Twisted, nude, and soaking wet on the floor of the 1)shower stall I sat. “Bill,” I 2)hollered, “Bill,” I screamed! Bill is hard of hearing, thus the reason for my 3)bellowing.
“Yes,” he said on hearing my scream. “What do you want? Oh my goodness!” he 4)exclaimed upon arriving in the bathroom and seeing my5)predicament. “Here let me get you up!”
“Bill you can’t lift me.”
“Yes I can!”
I began to laugh.
“Now here, let me get a hold of you.”
Picture this, a well-past-middle-age woman, well past her prime weight of 120 pounds, weakened from the effects of 6)multiple sclerosis, sitting twisted on the floor of a small shower stall. It was not a pretty sight even by the largest stretch of the imagination! The shower stall had 7)sliding glass doors which limited his access to the whole of my generous 8)physique. With my weakened legs there was no way I could untwist myself and stand upright. I was 9)stuck! He was frantic; I was calm.
“You can’t get to me, and even if you could, you couldn’t lift me, just see if you can help me get on my knees,” I said.
“Okay, okay,” he said nervously.
Picture this if you can, a whale still wet from the ocean,10)dumped out on a newly 11)waxed rowboat. Those uncooperative legs of mine could not be situated so as to get me on my knees, not on that wet floor, no matter how hard the both of us tried. He placed a towel under my legs and it too only slid out from under me. So here I was slip-sliding and 12)slithering around, not exactly looking like a desirable mermaid. You get the picture?
“Come on, let me get a hold of you and get you up from there,” he still was not going to give up, no matter the extreme impossibility of the situation. By this time though, the water 13)logged, 14)nautical, 15)wayfaring sea monster that I was, began to dry out and become somewhat less slippery. My husband, though, was no less frantic in his pursuit to get his disabled wife out of these circumstances.
“Here put that towel down again and let’s see if I can crawl out of here,” I instructed. My position and the whole picture of me kept playing over in my mind and the more it ran the funnier it got. I started giggling—and my husband became nervously irritated. Here I was in all my generous glory slithering out of the shower stall, he trying to be my caregiver, becoming more irritated that I was not accepting his need to help. My laughter was becoming 16)hysterical. His frustration became 17)aggravation and increased with intensity. The more upset he became the more I laughed, until finally, after much effort, I was somehow out, on my feet, and in his arms.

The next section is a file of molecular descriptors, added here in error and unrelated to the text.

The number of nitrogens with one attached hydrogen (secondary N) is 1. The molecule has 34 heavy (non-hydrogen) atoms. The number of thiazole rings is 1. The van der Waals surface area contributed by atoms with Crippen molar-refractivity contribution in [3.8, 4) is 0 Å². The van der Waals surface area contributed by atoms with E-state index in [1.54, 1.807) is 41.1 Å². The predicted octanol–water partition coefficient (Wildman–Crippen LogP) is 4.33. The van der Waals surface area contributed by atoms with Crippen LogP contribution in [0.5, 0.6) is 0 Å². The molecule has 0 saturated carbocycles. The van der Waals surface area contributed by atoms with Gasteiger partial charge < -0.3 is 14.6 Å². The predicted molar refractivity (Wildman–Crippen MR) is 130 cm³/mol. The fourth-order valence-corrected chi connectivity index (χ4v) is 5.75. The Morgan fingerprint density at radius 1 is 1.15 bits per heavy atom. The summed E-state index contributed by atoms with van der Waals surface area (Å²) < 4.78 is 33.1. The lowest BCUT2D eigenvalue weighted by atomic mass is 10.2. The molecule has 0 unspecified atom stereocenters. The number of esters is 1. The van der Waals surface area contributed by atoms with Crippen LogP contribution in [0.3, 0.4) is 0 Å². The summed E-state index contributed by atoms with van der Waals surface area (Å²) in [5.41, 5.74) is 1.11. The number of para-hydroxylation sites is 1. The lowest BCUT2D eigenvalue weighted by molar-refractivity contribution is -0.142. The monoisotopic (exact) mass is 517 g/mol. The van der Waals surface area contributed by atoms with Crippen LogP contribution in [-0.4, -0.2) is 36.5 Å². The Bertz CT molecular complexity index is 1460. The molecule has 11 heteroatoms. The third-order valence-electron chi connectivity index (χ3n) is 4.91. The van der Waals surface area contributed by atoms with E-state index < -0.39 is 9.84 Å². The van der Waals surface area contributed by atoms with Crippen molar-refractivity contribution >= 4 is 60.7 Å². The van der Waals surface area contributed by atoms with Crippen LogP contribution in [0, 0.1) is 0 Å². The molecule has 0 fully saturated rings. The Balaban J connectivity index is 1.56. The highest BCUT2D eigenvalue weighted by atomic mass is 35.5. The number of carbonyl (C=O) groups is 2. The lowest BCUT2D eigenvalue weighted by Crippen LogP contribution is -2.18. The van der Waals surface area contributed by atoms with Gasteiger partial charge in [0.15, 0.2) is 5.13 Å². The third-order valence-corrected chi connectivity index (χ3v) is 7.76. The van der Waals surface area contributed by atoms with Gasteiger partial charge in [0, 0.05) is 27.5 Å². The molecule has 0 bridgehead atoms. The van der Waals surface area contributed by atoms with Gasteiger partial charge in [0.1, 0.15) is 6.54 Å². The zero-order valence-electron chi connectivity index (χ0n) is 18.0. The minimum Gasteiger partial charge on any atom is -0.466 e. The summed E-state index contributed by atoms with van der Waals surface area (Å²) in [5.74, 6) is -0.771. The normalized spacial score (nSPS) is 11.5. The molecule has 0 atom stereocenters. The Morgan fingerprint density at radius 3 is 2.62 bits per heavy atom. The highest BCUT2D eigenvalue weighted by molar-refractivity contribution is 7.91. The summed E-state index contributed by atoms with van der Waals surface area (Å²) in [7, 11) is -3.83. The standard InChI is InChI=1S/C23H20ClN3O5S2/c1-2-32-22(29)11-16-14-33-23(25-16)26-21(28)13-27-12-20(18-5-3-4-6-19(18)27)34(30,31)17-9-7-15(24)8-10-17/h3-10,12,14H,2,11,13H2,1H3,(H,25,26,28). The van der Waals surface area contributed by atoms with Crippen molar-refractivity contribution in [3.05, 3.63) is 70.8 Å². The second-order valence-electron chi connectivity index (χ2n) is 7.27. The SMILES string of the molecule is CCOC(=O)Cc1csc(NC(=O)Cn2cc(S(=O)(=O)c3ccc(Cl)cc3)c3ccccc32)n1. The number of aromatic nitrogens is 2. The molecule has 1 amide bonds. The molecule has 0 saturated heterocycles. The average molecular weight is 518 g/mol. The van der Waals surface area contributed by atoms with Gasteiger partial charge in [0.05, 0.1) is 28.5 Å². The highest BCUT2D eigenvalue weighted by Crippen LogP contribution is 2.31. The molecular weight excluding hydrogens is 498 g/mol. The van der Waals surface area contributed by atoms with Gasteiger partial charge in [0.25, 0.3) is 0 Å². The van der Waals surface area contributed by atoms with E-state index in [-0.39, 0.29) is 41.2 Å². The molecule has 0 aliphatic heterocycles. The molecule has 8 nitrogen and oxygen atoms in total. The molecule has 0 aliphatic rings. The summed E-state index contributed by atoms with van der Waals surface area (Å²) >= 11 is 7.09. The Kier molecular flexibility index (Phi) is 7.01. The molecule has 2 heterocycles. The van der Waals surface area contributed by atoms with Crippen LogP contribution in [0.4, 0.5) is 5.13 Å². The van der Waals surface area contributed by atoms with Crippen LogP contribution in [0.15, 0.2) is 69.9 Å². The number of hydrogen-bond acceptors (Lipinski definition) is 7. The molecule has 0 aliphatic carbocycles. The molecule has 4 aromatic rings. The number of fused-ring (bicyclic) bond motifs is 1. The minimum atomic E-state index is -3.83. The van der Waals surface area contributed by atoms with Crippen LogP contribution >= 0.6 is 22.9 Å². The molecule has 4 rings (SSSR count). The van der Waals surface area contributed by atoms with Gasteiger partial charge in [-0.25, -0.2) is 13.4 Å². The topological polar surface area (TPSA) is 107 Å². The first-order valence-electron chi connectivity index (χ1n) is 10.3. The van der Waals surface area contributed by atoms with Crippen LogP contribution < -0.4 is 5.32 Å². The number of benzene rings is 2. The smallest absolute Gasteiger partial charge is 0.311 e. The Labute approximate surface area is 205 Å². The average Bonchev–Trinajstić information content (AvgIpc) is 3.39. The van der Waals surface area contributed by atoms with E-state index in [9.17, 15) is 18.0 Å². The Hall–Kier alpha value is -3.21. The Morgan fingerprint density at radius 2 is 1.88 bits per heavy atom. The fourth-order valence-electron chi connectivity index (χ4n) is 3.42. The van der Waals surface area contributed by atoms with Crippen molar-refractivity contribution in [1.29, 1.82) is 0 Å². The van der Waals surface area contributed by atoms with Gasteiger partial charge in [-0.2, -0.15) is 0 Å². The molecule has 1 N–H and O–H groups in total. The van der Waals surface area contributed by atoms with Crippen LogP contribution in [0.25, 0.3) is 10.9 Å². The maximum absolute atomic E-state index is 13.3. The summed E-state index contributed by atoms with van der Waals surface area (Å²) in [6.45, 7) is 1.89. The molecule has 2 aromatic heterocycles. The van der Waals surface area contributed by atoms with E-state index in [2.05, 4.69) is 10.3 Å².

We all deal with our disabilities in different ways. He became annoyed at himself for his inability to help me and interpreted my laughter as 18)making light of the situation. I on the other hand was 19)flustered with my loss of capabilities; only my pride had been injured. I could cry or laugh at myself. With his arms around me I explained, “Honey if I don’t laugh and see the 20)comedy in this, I will cry, so I choose to laugh. Don’t be mad at me.”
“I’m not mad at you,” he soothingly reassured me, “I just worry about you; you could have hurt yourself really bad.”
“I know, I know, but I’m all right. You must admit I was a funny sight.”
It takes a special man to deal with the disabilities of the woman with whom he lives and loves, to see the disease take her from a vibrant, young, attractive female to an aging woman, fighting for whatever dignity she can pull from the 21)vicelike grip of such a devastating disease. It takes a strong man in character though not necessarily in strength. It takes a love that lies deeper than what is seen with the eyes. It takes gentleness and kindheartedness, patience and a man sure of his own 22)masculinity. It takes effort and labor with his hands, his head, and his heart. It takes an extraordinary man, a superior breed not often found; their care giving comes from the heart and soul. They stay 23)for the duration no matter the outcome.
“I love you,” I told him.
“I love you, too,” he assured me.
In his arms I feel his strength when I am weak. There are moments I cry in pain or frustration and he holds me and I am renewed by his devotion. There are days I laugh and am like a young girl again and I see that far away look in his eyes. Sometimes I struggle like in the shower and he gets irritated, concerned for my safety and I look in his heart and I see tears fall. Sometimes I laugh to keep from crying. Sometimes we laugh together to keep from crying and, when we do, we are both strengthened for yet another day.